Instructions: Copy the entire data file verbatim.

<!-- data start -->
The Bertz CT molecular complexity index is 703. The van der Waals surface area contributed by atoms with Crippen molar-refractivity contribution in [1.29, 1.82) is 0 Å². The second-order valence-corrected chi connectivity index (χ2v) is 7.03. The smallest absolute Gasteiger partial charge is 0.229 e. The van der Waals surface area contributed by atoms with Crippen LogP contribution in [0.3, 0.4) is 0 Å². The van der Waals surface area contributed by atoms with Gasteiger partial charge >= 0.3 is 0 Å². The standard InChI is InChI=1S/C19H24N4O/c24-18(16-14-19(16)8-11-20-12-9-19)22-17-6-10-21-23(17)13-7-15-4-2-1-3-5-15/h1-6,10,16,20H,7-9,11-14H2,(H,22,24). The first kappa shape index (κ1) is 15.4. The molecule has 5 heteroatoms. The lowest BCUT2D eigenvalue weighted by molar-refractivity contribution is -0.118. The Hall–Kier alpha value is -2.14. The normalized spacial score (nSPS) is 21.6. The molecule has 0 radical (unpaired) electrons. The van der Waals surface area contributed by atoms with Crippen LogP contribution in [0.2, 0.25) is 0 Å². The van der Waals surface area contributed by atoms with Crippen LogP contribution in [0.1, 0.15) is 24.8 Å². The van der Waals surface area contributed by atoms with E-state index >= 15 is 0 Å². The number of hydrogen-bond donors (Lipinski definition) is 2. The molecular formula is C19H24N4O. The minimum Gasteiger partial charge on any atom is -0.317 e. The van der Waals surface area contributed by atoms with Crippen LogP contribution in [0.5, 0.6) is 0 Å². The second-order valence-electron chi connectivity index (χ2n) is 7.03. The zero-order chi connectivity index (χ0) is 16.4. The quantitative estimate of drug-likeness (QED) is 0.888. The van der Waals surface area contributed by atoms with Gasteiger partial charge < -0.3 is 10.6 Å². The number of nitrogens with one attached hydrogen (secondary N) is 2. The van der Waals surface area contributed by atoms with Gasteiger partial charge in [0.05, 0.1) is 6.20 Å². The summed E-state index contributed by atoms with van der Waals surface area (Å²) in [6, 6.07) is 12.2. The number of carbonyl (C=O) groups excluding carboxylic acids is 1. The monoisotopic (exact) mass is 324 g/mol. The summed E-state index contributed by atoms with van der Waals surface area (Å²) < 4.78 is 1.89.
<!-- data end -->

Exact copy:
The Bertz CT molecular complexity index is 703. The van der Waals surface area contributed by atoms with Crippen molar-refractivity contribution in [1.29, 1.82) is 0 Å². The second-order valence-corrected chi connectivity index (χ2v) is 7.03. The smallest absolute Gasteiger partial charge is 0.229 e. The van der Waals surface area contributed by atoms with Crippen LogP contribution in [0.3, 0.4) is 0 Å². The van der Waals surface area contributed by atoms with Gasteiger partial charge >= 0.3 is 0 Å². The standard InChI is InChI=1S/C19H24N4O/c24-18(16-14-19(16)8-11-20-12-9-19)22-17-6-10-21-23(17)13-7-15-4-2-1-3-5-15/h1-6,10,16,20H,7-9,11-14H2,(H,22,24). The first kappa shape index (κ1) is 15.4. The molecule has 5 heteroatoms. The lowest BCUT2D eigenvalue weighted by molar-refractivity contribution is -0.118. The Hall–Kier alpha value is -2.14. The normalized spacial score (nSPS) is 21.6. The molecule has 0 radical (unpaired) electrons. The van der Waals surface area contributed by atoms with Crippen LogP contribution in [0.2, 0.25) is 0 Å². The van der Waals surface area contributed by atoms with Crippen LogP contribution in [0.1, 0.15) is 24.8 Å². The van der Waals surface area contributed by atoms with E-state index >= 15 is 0 Å². The number of hydrogen-bond donors (Lipinski definition) is 2. The molecular formula is C19H24N4O. The minimum Gasteiger partial charge on any atom is -0.317 e. The van der Waals surface area contributed by atoms with Crippen LogP contribution in [0.5, 0.6) is 0 Å². The second-order valence-electron chi connectivity index (χ2n) is 7.03. The zero-order chi connectivity index (χ0) is 16.4. The quantitative estimate of drug-likeness (QED) is 0.888. The van der Waals surface area contributed by atoms with Gasteiger partial charge < -0.3 is 10.6 Å². The number of nitrogens with one attached hydrogen (secondary N) is 2. The van der Waals surface area contributed by atoms with Gasteiger partial charge in [0.05, 0.1) is 6.20 Å². The summed E-state index contributed by atoms with van der Waals surface area (Å²) in [6, 6.07) is 12.2. The number of carbonyl (C=O) groups excluding carboxylic acids is 1. The monoisotopic (exact) mass is 324 g/mol. The summed E-state index contributed by atoms with van der Waals surface area (Å²) < 4.78 is 1.89.